I have slowed down considerably over the last week, temperatures here are in the mid to late twenties which would be fine if I was on holiday and had a pool nearby. Sadly I have to work and my relaxing crochet time has been hampered by the heat generated by this blanket. Wherever it ends up for it’s forever home, let’s hope it’s chilly 🙂
Anyway, I have over the last month done parts 10-13. I love how each new section changes the feel of the blanket. I am still following my self imposed rule (sort of, I did buy some hot pink yarn the other day but haven’t used it yet!) of only using yarn I already own. As the blanket has grown I have had to add to those already owned colours as I can get through half a ball in one round on some of the larger stitches.
As the blanket has grown I have started to see that counting has become a problem for me! I think I have merrily counted correctly and it is not till the next section that it becomes clear that I have added one or lost one here and there. For the most part it hasn’t caused me too many problems. I can usually pull two together or add a stitch if needed. Luckily, as this pattern has sections, I have managed to maintain an even shape (ish!) Blocking it will I’m sure solve this too. Quite frankly once you’re under it, you’re going to be too cosy to care 🙂
As always, a big thank you to Helen Shrimpton for creating this amazing pattern and sharing it for free.All the links can be found on her website Crystals and Crochet.
And of course thanks to It’s all in Nutshell for the fabulous video tutorials without which I would be lost around part 10!!
P.S yes part 10 is a tad tricky but read the pattern, follow the video and go slow. It’s so pleasing when you nail it 🙂
My cunning plan was to take a picture at the end of each section. I appear to have lost part seven and eight’ s pictures, but got some of part nine. If I come across the missing pics will post them as it is so nice to see each part complete.
Love the way this pattern is developing. My choice of colour has, so far been dictated by what is available in my yarn stash and what the previous row was. I suspect that I will have to buy some yarn as the mandala grows. I am determined to try and continue to use this piece as a stash buster. I plan on only buying yarn, when a colour I already own has been chosen, but is running out on a round. Should be interesting to see what my yarn stash looks like when I’m done.
Anyway, as always refer to the written and pictorial pattern. Helen Shrimpton has designed this gorgeous pattern and is sharing it for free ,so please do visit her site for all the information you will need on this pattern and her many others.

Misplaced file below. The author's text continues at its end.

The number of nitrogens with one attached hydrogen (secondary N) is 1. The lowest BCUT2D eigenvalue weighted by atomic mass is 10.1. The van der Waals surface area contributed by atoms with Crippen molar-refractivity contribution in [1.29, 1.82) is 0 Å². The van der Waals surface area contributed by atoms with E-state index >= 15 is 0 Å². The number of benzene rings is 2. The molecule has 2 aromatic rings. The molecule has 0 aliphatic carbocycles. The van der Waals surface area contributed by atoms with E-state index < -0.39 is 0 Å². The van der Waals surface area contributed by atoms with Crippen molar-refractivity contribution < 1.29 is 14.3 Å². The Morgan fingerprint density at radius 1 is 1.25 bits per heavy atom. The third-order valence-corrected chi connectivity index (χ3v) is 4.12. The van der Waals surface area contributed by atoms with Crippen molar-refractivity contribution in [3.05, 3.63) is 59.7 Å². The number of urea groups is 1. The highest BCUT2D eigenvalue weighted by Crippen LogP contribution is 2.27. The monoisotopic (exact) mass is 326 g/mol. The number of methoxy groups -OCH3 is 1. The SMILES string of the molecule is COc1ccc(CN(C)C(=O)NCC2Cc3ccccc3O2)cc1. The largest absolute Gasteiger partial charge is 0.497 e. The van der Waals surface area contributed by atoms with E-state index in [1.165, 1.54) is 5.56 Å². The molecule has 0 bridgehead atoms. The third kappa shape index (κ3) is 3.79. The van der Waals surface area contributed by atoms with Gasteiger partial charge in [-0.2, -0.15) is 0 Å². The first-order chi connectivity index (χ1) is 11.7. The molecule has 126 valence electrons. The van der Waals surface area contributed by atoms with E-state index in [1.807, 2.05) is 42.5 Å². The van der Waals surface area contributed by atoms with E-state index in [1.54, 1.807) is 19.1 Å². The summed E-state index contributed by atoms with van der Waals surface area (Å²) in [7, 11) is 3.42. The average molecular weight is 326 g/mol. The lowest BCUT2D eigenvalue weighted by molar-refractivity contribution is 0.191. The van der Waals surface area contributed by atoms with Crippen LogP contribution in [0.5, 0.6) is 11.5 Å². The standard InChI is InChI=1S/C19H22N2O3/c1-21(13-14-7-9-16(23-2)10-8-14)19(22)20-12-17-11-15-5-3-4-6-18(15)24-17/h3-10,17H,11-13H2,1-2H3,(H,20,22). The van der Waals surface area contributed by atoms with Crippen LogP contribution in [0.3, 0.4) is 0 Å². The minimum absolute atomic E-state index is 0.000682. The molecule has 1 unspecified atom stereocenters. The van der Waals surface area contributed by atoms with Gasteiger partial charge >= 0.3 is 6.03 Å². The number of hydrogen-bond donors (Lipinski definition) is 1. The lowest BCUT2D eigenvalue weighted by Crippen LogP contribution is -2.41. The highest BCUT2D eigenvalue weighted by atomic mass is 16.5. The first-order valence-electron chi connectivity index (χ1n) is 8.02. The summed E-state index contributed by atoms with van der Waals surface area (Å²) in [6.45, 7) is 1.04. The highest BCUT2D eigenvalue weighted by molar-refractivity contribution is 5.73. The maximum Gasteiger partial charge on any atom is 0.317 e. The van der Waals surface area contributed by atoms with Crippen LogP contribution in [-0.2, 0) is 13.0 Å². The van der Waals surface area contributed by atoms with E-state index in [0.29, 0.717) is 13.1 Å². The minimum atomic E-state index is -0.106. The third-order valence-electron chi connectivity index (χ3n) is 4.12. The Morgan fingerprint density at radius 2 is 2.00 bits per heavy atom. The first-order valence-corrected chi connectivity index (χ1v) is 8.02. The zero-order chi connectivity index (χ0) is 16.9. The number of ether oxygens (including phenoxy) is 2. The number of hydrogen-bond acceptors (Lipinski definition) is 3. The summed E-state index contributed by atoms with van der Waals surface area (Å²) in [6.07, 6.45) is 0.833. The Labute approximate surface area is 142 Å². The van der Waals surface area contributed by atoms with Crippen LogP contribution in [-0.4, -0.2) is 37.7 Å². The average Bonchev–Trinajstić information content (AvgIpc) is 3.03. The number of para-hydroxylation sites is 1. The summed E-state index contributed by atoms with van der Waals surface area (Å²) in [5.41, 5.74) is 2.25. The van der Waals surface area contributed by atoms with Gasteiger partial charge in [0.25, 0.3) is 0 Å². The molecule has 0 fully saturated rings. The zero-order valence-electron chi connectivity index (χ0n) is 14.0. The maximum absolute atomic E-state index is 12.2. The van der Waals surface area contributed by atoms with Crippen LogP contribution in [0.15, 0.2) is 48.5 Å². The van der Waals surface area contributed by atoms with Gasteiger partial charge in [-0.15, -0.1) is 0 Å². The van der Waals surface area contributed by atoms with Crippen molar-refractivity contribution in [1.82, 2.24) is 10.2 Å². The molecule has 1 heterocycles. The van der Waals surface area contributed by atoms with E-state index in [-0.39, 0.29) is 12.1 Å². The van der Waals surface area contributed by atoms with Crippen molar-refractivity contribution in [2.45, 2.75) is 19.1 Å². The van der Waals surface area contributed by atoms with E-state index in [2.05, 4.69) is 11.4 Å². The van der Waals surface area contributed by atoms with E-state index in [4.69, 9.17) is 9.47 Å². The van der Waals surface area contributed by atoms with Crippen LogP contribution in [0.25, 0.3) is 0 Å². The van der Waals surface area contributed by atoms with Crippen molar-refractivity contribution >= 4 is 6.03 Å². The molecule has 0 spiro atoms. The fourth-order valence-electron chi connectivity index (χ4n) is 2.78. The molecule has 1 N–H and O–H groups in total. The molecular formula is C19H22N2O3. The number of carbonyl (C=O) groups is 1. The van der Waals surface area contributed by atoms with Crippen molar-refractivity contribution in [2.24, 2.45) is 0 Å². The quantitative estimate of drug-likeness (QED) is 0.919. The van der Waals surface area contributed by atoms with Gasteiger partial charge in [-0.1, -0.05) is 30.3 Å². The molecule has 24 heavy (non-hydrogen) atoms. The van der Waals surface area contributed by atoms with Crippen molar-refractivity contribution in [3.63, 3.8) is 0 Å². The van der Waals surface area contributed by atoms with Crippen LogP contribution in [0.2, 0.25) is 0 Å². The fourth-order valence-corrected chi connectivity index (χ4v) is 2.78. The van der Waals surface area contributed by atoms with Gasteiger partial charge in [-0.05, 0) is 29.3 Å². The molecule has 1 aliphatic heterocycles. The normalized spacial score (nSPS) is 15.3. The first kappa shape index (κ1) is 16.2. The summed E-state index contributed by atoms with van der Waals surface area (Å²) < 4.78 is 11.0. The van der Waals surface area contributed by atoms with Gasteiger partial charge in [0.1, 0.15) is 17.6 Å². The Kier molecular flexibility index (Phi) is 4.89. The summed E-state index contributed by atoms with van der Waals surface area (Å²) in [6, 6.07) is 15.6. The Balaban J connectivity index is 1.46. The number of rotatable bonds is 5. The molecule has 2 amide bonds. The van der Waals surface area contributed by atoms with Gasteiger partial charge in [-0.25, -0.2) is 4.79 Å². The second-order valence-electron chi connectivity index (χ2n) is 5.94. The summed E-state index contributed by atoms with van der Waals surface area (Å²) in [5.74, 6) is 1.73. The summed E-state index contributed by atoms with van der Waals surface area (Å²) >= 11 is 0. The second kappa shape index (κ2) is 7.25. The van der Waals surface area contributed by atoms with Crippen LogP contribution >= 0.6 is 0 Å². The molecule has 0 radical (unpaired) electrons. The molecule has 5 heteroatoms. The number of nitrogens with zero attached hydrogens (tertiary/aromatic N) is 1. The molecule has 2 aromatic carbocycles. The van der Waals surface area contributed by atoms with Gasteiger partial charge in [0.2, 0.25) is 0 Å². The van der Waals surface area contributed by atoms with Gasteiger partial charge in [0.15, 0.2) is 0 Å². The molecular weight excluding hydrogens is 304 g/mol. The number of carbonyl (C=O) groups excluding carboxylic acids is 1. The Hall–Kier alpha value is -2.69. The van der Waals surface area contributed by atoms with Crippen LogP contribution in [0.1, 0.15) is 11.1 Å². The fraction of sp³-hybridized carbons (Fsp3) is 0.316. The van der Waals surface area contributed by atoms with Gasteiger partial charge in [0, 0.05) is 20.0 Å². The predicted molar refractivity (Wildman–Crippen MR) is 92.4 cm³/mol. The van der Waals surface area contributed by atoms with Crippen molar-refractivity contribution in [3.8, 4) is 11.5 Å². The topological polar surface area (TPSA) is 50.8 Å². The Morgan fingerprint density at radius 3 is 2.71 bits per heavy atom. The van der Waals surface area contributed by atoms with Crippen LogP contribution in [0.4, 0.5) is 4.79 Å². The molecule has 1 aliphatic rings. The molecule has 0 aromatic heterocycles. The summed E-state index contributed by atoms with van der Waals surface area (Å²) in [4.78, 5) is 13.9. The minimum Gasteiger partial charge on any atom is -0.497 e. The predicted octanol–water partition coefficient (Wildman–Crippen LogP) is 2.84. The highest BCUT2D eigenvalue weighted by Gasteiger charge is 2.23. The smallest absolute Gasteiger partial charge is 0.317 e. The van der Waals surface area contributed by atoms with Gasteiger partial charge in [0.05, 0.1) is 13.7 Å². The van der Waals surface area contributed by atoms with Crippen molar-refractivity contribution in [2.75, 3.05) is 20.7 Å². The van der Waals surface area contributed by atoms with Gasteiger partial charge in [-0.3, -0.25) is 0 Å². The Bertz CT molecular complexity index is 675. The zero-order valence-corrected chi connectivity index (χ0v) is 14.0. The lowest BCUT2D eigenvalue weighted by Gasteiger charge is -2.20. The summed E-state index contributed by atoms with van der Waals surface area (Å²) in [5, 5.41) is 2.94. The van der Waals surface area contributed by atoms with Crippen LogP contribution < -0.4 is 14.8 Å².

Yes, I know it’s February, but the following blankets were made as gifts for Christmas hence the title! 🙂 In fact one of these has only just been given as it was completed in January 🙂
I made these over a seven month period which sounds horrendous, however, there is nothing I love more these days than whiling away a couple of hours in the evening with my crochet hook and some gorgeous yarn. Downside for the other half is I like the big light on to crochet which kind of kills the mood for him (especially if he is watching one of his grey swedish killing type programmes). However, he is also partial to watching Wheeler Dealers or Car SOS or similar. No mood setting needed for those 🙂 Result, happy couple 🙂
Three of these blanket patterns came from the blanket supplement found on Simply Crochet magazine issue no 33. Check out their website for details. The sampler blanket was initially inspired by this one. In fact my first few rows were following the pattern properly but then encouraged by this lovely blog I had my first go at making it up as I go along. Really happy with the result 🙂
What I really loved about the patchwork style blankets was the conveyor belt style of crocheting I was able to do. Once I had mastered round 1, 2 or more, all I had to do was simply do another 20, 45 or in one case 104!!!! Something so very pleasing about small piles of crocheted squares or rounds that are then for the most part put together using the join as you go method. Love this way of putting a blanket together. Once you have all your bits you simply spend an afternoon or two arranging them how you want them and then a blanket will appear seemingly very very speedily. Happy Days.